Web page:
Too often, however, women don’t think of the logistical support they will need. By the time they’re in the throes of battling breast cancer, many hadn’t considered things like emergency child care, transportation to and from appointments or those who could help with the day-to-day needs of their families.

Even if you’ve never been diagnosed, those are things worth thinking about long before you find yourself in an emotional crisis.

3. Choose where you will be treated.

The majority of women with breast cancer are diagnosed by their primary care physician or gynecologist, who will then refer them to cancer specialists for further evaluation and treatment.

Remember, where you receive you cancer care is an important factor for a successful outcome. You should be part of the decision of selecting you cancer care team of experts.

The American Cancer Society offers an outstanding checklist of things to consider before settling on a doctor or hospital.

My advice is to do your homework so you can find the best cancer care available to you.

4. Assemble your treatment team.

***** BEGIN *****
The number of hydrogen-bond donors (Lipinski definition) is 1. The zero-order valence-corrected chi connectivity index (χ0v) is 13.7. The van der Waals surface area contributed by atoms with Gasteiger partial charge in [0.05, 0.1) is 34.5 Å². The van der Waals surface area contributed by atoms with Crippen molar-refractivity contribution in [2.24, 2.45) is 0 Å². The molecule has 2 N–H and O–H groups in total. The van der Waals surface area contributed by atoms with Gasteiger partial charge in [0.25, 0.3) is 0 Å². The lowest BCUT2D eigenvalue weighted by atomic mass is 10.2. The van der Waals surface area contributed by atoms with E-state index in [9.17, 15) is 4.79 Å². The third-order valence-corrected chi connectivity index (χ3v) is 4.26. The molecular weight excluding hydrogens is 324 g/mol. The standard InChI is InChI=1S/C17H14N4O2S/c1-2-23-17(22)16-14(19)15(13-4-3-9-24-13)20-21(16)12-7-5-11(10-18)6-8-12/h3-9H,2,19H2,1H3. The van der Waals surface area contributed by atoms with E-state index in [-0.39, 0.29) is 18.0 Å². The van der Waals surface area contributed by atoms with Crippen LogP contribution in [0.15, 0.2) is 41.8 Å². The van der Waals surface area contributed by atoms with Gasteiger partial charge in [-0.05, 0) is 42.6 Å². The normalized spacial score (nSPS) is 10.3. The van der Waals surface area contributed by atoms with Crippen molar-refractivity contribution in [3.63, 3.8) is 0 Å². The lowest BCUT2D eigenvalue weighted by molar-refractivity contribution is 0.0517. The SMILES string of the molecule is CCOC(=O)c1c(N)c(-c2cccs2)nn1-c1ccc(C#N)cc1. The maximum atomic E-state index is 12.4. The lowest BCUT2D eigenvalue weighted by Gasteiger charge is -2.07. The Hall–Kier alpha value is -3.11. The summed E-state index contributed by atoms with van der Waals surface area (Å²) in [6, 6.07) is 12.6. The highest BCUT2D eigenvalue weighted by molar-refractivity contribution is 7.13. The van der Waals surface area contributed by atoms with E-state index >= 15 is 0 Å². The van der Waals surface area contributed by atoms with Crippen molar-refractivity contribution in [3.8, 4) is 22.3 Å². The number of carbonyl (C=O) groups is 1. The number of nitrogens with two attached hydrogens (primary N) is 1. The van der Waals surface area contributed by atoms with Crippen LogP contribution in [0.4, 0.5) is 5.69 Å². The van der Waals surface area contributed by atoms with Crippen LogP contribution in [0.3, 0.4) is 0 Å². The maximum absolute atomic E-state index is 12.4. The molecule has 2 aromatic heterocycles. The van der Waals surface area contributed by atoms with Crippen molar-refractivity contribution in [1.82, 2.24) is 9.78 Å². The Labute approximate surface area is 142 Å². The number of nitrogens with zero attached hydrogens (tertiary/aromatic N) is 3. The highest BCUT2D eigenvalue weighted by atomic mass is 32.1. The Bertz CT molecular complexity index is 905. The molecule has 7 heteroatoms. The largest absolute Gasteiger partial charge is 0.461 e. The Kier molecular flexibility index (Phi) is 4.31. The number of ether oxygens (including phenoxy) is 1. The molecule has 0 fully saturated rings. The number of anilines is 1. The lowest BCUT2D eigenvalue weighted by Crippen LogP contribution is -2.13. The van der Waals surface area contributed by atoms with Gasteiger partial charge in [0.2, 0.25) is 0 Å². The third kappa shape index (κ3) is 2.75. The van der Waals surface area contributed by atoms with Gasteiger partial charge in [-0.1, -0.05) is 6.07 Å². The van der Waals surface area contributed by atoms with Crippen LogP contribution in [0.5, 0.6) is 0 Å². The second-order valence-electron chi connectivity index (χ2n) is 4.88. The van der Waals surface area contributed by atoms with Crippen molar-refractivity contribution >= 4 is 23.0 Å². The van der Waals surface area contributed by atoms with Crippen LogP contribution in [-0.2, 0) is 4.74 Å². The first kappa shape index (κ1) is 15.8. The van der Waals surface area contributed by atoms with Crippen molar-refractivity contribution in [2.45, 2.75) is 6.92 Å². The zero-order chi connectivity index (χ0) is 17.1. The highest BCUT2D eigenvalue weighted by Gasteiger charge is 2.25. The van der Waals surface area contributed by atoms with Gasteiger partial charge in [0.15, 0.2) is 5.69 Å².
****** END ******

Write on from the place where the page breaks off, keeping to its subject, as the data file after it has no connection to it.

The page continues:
No matter where you go for treatment, make sure they offer a team approach to your care. That team should include at least a surgeon/surgical oncologist, a medical oncologist and a radiation oncologist, as all three specialties have important roles in your care. You want a team that has expertise in cancer care, in general, and, ideally, in breast cancer, in particular.

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Other team members to consider might include radiologists, pathologists, plastic/reconstructive surgeons, physical therapists, psychologists, dietitians and genetic counselors. All of them could play important roles in your breast cancer care plan from the outset.